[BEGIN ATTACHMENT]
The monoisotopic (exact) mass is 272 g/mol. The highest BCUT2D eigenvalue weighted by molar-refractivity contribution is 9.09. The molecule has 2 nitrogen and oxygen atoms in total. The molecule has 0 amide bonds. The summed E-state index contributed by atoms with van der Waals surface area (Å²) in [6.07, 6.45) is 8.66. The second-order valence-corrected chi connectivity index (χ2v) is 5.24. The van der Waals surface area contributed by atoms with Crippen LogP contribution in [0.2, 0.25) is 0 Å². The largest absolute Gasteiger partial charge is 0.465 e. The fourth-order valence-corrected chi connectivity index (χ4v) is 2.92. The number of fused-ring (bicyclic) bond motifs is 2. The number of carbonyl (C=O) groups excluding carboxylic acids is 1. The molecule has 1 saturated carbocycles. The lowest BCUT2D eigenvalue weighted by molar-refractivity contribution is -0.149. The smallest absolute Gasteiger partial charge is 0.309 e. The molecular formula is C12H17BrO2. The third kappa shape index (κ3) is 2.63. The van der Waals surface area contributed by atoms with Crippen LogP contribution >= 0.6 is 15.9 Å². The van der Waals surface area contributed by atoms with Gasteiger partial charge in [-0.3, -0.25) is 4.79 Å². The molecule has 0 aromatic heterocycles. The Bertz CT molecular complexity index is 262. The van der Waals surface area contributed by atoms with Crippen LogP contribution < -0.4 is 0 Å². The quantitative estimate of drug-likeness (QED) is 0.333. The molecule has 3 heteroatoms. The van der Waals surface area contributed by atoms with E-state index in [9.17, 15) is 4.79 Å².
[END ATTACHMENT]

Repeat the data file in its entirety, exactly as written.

The monoisotopic (exact) mass is 272 g/mol. The highest BCUT2D eigenvalue weighted by molar-refractivity contribution is 9.09. The molecule has 2 nitrogen and oxygen atoms in total. The molecule has 0 amide bonds. The summed E-state index contributed by atoms with van der Waals surface area (Å²) in [6.07, 6.45) is 8.66. The second-order valence-corrected chi connectivity index (χ2v) is 5.24. The van der Waals surface area contributed by atoms with Crippen LogP contribution in [0.2, 0.25) is 0 Å². The largest absolute Gasteiger partial charge is 0.465 e. The fourth-order valence-corrected chi connectivity index (χ4v) is 2.92. The number of fused-ring (bicyclic) bond motifs is 2. The number of carbonyl (C=O) groups excluding carboxylic acids is 1. The molecule has 1 saturated carbocycles. The lowest BCUT2D eigenvalue weighted by molar-refractivity contribution is -0.149. The smallest absolute Gasteiger partial charge is 0.309 e. The molecular formula is C12H17BrO2. The third kappa shape index (κ3) is 2.63. The van der Waals surface area contributed by atoms with Crippen LogP contribution >= 0.6 is 15.9 Å². The van der Waals surface area contributed by atoms with Gasteiger partial charge in [-0.3, -0.25) is 4.79 Å². The molecule has 0 aromatic heterocycles. The Bertz CT molecular complexity index is 262. The van der Waals surface area contributed by atoms with Crippen LogP contribution < -0.4 is 0 Å². The quantitative estimate of drug-likeness (QED) is 0.333. The molecule has 3 heteroatoms. The van der Waals surface area contributed by atoms with E-state index in [9.17, 15) is 4.79 Å².